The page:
sea salt & pepper, to taste
1 ñora (or other dried, sweet pepper), soaked in water for about 20 minutes
olive oil, about 3-4 tablespoons, plus more for drizzle
2 cups water
raw milk goat’s cheese, crumbled
For the soup:
Preheat the oven to 400F (200C).
Place the tomatoes, drained ñora, and garlic cloves on an ovenproof dish. Sprinkle with dried basil and add 4-6 fresh basil leaves, season with salt and pepper, and pour olive oil over top. Mix with hands so everything is well coated. Bake for 30-35 minutes, stirring occasionally.
Remove from oven and discard the ñora. Separate the garlic cloves and peel; this is easily done by holding down one end and with a fork pushing the clove out of the peel. Transfer the peeled garlic cloves and the remaining ingredients including the juices into a pot. Add two cups of water. With a potato masher, mash to crush the tomatoes and cloves a bit further but not too much. Add additional 4-5 fresh basil leaves. Over medium heat, bring to a slight bubble, then reduce heat and simmer for 5 minutes. Taste and season with further salt and pepper, if necessary.
For the scallops:
Rinse the scallops and pat dry them with a paper towel. Sprinkle some sea salt and freshly ground pepper over the scallops.
While the soup cooks, heat over medium-high heat an iron pan. Grease the bottom with olive oil and a paper towel, and sear the scallops briefly on each side, about 1-2 minutes. Set aside. The scallops can also be made in advance.
Pour the soup into four bowls. Add 4 scallops to each bowl and sprinkle with crumbled goat’s cheese. Garnish with a drizzle of olive oil and some freshly ground pepper. Serve immediately.
SOPA RUSTICA DE TOMATES HORNEADOS CON VIEIRAS A LA SARTEN
16 vieiras pequeñas (4 por persona, o mas o menos según guste)
4 tomates orgánicos, cortados a cuartos
8-10 dientes de ajo, sin pelar
4-6 hojas de albahaca fresca para hornear, mas unas cuantas adicionales para la sopa
1/2 cucharada sopera de albahaca seca
sal marina & pimienta fresca, a gusto
1 ñora, puesta en remojo unos 20 minutos
aceite de oliva, unas 3-4 cucharadas soperas, y un poco mas para rociar la sopa
500ml de agua
un poco de queso de cabra, desmoronado
Para la sopa:
Precalentamos el horno a 200C.
Ponemos los tomates, la ñora, los dientes de ajo, y las hojas de albahaca en un recipiente para el horno. Espolvoreamos con la albahaca seca, salpimentamos y echamos el aceite de oliva por encima. Removemos con las manos para que todo quede bien cubierto. Horneamos unos 30-35 minutos, removiendo unas cuantas veces.
Cuando saquemos la bandeja del horno, nos deshacemos de la ñora y pelamos los dientes de ajos. Pasamos los ajos pelados y los demás ingredientes, incluyendo el jugo, a una olla. Agregamos el agua y con un machacador de patatas, machacamos para deshacer un poco mas los tomatoes y los ajos. Agregamos unas hojas de albahaca fresca. Sobre fuego medio, llegamos a una ebullición, bajamos la lumbre y cocinamos unos 5 minutos a fuego lento. Probamos el caldo y salpimentamos de nuevo si fuera necesario.
Para las vieiras:
Enjuagamos las vieiras y las secamos con un papel de cocina. Salpimentamos.
Ponemos una sartén de hierro a calentar sobre fuego medio-alto. Cuando este bien caliente, engrasamos el fondo con un papel de cocina y un poco de aceite de oliva. Doramos las vieiras, 1-2 minutos por cada lado. Apartamos las vieiras y las conservamos en un plato, sin tapar, hasta servir con la sopa.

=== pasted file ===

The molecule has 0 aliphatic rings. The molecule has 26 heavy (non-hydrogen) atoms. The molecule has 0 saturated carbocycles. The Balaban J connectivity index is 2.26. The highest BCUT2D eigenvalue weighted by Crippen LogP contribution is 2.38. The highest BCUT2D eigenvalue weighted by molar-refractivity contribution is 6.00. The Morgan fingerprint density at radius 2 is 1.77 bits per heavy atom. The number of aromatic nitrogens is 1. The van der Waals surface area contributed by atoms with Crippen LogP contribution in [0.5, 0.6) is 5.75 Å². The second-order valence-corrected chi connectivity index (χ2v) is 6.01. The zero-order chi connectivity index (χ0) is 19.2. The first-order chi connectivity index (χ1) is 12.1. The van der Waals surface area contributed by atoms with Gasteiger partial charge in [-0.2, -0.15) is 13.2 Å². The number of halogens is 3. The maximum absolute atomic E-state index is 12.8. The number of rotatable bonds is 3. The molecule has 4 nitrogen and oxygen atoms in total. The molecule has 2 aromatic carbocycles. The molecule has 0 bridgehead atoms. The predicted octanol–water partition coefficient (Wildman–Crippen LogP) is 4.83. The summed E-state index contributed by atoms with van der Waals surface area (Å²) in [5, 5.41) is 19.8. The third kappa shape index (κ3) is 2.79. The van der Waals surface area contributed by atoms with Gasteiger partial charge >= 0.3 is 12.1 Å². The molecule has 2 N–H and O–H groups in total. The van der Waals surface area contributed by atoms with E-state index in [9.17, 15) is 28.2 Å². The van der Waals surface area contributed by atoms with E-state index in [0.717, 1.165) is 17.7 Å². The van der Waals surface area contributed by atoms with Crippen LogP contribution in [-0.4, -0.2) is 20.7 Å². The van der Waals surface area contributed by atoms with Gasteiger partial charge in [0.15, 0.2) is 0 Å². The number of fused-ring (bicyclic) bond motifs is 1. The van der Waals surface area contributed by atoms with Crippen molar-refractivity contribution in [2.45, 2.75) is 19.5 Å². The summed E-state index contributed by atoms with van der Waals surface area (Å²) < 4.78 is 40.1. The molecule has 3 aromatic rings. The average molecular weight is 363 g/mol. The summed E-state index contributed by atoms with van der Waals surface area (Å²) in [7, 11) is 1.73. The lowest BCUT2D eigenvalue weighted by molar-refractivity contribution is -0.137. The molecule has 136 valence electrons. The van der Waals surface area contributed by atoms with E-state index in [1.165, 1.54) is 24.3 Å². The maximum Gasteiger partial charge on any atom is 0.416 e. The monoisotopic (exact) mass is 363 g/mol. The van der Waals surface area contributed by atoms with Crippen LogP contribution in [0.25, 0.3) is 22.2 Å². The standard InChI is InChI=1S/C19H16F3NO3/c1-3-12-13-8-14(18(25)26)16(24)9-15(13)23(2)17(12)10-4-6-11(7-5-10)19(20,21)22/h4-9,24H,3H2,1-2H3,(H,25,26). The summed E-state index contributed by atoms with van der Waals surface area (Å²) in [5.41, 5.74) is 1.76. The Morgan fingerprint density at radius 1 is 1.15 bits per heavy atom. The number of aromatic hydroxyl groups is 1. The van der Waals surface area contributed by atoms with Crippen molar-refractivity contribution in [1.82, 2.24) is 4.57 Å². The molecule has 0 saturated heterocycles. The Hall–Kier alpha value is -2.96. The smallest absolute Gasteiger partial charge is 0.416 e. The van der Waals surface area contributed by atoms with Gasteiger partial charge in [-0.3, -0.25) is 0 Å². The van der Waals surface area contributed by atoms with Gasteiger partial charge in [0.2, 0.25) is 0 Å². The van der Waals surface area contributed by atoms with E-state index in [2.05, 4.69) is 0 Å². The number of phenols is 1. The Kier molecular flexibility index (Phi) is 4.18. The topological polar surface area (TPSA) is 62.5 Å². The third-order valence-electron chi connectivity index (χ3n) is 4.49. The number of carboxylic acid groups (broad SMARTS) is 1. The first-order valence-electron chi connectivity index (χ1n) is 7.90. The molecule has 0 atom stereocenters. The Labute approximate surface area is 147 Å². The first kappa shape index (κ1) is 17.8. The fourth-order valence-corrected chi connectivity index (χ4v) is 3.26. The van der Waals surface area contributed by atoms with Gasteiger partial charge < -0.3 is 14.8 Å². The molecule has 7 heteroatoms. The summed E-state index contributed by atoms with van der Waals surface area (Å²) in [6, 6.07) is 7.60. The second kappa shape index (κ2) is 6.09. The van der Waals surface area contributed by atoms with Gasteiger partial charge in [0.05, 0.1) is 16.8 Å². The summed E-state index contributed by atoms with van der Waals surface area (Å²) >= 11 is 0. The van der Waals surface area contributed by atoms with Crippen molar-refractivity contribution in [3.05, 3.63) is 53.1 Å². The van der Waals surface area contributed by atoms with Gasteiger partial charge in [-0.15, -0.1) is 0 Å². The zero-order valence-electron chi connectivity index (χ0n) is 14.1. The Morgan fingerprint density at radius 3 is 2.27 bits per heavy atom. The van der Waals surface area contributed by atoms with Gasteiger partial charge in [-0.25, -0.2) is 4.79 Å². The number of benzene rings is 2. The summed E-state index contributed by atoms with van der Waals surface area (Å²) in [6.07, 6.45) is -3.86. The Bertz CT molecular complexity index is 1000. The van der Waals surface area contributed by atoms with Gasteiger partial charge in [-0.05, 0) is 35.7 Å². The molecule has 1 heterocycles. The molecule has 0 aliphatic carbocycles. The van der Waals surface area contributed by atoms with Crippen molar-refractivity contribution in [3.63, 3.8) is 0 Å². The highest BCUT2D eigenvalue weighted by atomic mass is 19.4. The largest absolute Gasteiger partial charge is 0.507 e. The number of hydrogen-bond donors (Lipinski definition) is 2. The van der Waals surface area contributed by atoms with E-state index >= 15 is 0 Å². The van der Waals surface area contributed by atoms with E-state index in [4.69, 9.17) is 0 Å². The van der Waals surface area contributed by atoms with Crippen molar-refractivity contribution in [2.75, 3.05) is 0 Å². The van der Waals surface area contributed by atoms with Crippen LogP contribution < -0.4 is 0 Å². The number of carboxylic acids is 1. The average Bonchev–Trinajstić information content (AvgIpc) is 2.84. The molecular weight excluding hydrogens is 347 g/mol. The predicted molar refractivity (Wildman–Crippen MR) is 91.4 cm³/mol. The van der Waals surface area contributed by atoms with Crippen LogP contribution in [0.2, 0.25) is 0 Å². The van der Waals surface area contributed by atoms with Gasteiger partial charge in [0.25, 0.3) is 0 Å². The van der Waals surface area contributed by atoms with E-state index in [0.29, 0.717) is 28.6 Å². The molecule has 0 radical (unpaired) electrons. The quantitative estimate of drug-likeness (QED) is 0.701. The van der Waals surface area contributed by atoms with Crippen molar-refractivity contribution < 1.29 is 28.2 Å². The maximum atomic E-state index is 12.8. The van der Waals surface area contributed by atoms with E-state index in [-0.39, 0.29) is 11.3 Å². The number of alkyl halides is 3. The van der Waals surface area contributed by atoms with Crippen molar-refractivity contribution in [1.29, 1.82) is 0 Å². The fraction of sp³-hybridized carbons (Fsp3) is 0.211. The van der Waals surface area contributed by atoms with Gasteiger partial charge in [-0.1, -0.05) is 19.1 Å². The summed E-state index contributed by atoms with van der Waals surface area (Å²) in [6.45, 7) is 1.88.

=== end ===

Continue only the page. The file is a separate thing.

Dividimos la sopa en cuatro porciones. Colocamos 4 vieiras por persona en cada plato sopero, y espolvoreamos con los trozos del queso de cabra. Rociamos cada plato con un poco de aceite de oliva, y echamos un poquito de pimienta fresca a cada plato. Servimos la sopa inmediatamente.
A few months ago, I started reading Paradise Reclaimed, an Icelandic novel by Halldór Laxness. I have yet to finish it…but today, made me think of the moral behind the tale in Laxness’ novel.
I was thinking about how sometimes we must take a long journey to get us where we want or should be and to give us that depth of palette, that we would not have achieved otherwise and with which we paint our canvas of life. At times for some of us, the road can be tumultuous, full of bumps, twists and turns, and paths that maybe we wished we had not taken but from which we cannot turn around. And then other routes appear that we are afraid or unable to take; and yet, when we actually take the leap and grab the proverbial “bull by the horns”, we are lead down a path to magical places…places we have longed for…places that provide wings for our souls to soar…
I haven’t written on the blog since 14 February. Since then and some time towards the end of 2013, I have lived through some intense experiences and mixed emotions, which finally propelled me to take a decision that I should have taken long ago. But as we say in Spain, “agua pasada no mueve molinos” (water past does not move the mill), so regretting the past will lead me nowhere useful.
Today, I write from my lovely Seville, the city where my mother grew up, where many of my aunts, uncles and cousins live, where I am rekindling old friendships, and rediscovering wonderful treasures. I have been here since the beginning of March, when my cousins went to London to bring me home to ensure I would be in a safe and protected environment.